• Most candidates will need to spend 70-80% of their time raising money.   No one else can take on this role for candidates, they have been and will remain the Chief Fund Raiser in Charge.
  • Before you announce take out a sheet of paper, write a name, a phone number, and how much you are going to ask them for.  (yes, the phone number is important – if you don’t have it handy, you may not be as close as you think you are).  Total it up.  Take a list of previous contributors to like candidates?  Know them?  write it down.  etc.    [side-note:  When I ask first time candidates to make this list, we total it up, cut it by 50%, then cut it again by 25% – and that is the initial internal working budget]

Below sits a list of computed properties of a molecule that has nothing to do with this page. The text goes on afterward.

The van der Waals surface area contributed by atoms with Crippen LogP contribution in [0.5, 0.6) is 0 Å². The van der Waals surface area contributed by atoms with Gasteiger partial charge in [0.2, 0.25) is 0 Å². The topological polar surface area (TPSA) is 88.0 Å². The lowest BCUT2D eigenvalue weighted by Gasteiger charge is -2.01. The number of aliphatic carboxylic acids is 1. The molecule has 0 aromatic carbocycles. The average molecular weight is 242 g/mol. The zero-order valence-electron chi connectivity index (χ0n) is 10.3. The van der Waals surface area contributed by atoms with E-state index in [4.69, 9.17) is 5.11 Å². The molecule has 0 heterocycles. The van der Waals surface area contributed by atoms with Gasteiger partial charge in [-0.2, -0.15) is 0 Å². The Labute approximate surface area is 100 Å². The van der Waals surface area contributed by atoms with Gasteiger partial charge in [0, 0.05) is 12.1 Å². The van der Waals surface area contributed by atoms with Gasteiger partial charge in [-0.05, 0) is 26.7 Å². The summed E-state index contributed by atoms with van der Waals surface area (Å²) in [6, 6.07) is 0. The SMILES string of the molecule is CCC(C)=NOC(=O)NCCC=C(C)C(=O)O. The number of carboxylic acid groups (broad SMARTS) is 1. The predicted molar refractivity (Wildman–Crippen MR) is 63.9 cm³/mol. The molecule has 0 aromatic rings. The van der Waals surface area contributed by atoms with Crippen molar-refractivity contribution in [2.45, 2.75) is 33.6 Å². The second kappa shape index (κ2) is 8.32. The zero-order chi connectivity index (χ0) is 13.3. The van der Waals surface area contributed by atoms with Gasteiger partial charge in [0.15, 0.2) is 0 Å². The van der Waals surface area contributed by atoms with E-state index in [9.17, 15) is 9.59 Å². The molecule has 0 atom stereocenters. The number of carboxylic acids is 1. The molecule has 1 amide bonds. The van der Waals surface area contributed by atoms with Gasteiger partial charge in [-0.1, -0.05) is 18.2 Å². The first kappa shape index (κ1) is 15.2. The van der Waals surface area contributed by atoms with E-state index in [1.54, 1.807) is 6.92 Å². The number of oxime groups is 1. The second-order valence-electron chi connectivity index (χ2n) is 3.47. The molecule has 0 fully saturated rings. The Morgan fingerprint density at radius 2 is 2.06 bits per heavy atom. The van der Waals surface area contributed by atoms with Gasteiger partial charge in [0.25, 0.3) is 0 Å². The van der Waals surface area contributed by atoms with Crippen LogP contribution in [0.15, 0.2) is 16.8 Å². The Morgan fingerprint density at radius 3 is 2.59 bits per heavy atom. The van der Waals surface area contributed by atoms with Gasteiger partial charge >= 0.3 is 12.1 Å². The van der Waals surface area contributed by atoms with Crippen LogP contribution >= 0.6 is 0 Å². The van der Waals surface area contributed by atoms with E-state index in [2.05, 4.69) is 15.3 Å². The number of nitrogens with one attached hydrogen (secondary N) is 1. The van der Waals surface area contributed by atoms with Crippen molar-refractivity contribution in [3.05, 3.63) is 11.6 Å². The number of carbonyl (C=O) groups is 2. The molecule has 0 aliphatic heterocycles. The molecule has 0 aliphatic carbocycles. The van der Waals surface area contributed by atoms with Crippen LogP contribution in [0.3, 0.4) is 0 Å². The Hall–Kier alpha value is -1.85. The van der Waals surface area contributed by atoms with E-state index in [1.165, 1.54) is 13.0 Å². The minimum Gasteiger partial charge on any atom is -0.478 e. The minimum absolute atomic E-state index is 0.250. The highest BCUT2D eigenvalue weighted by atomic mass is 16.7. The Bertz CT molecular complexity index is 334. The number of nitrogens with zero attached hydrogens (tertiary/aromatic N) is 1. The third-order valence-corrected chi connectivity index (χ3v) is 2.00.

• Is the timing right?  When do I need the money in the bank?  Need to raise $150,00 and you have two weeks until qualifying?   You may want to reconsider.

2)  District

  • Do I meet any residency requirements?  Some districts have residency requirements, some you must live in for a period of time to be eligible to run.
  • Do I meet any other requirements?  Age, etc.
  • If no residency requirement before the election to office, are there after?  Do I need to move?  If so, what is the plan?
  • What is the past performance of the district?  Voter Registration is a starting point, but you really want the PERFORMANCE for your district.  Get as many data points as you can get your hands on.  If you are a Republican, and the district you wish to run for performs 63% Democratic, you may want to reconsider.   The dirty little secret?  You may be the most incredible potential politician to walk the face of the Earth – but if you are in the wrong district, you may stand a significant chance of not winning.

3)  Political Environment